…On his Alfred-ness again:

The nickname “Weird Al” started as an insult. It happened during his first year of college. This was a fresh start for Alfred — a chance to reinvent himself for a whole new set of people. He had no reputation to live down, no epic humiliations. And so he decided to implement a rebrand: He introduced himself to everyone not as Alfred but as “Al.” Alfred sounded like the kind of kid who might invent his own math problems for fun. Al sounded like the opposite of that: a guy who would hang out with the dudes, eating pizza, casually noodling on an electric guitar, tossing off jokes so unexpectedly hilarious they would send streams of light beer rocketing out of everyone’s noses.

The problem was that, even at college, even under the alias of Al, Yankovic was still himself. He was still, fundamentally, an Alfred.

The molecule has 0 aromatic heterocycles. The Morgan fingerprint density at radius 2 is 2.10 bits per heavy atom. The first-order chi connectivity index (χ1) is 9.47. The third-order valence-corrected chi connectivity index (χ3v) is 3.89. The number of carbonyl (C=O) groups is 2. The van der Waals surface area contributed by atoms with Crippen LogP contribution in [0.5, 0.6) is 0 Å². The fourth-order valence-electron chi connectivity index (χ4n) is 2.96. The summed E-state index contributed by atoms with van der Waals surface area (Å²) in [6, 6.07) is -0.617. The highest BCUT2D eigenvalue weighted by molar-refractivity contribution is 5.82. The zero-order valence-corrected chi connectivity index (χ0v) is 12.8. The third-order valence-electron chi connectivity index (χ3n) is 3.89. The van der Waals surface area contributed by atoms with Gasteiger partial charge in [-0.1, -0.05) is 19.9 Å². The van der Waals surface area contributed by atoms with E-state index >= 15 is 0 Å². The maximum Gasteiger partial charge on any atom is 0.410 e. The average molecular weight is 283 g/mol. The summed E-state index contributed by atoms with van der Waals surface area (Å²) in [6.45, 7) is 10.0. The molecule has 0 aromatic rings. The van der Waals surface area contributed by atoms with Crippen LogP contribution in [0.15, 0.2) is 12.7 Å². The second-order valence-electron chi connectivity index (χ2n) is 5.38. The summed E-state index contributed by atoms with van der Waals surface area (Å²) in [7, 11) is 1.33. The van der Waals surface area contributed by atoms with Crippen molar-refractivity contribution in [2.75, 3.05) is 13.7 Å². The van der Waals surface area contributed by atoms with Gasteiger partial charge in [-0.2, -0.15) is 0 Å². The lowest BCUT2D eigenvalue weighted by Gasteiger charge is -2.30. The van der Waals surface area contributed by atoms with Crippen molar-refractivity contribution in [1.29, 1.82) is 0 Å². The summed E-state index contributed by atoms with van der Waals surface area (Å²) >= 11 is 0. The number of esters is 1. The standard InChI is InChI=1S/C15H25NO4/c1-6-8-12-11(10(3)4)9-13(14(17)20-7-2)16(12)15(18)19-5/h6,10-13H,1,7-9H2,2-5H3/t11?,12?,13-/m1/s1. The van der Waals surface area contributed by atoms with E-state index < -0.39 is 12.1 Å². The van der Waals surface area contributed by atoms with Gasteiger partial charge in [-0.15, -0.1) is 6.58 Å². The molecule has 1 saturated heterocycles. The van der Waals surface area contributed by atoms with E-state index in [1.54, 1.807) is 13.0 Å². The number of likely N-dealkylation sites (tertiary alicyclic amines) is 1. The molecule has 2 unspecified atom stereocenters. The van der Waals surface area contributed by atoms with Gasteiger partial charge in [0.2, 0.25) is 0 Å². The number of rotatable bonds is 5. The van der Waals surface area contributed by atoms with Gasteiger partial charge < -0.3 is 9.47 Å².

Comedian Kevin Hart on choosing baby names:

I wish I could say that I am the main guru, [but] I am awful when it comes to the names. That is not my expertise. […] I say the same thing every time. It’s either Kevin or Kevina. I got two names. That’s it. So if you never go with either one of those then I’m no good to you.

For more name-related quotes, check out the name quotes category.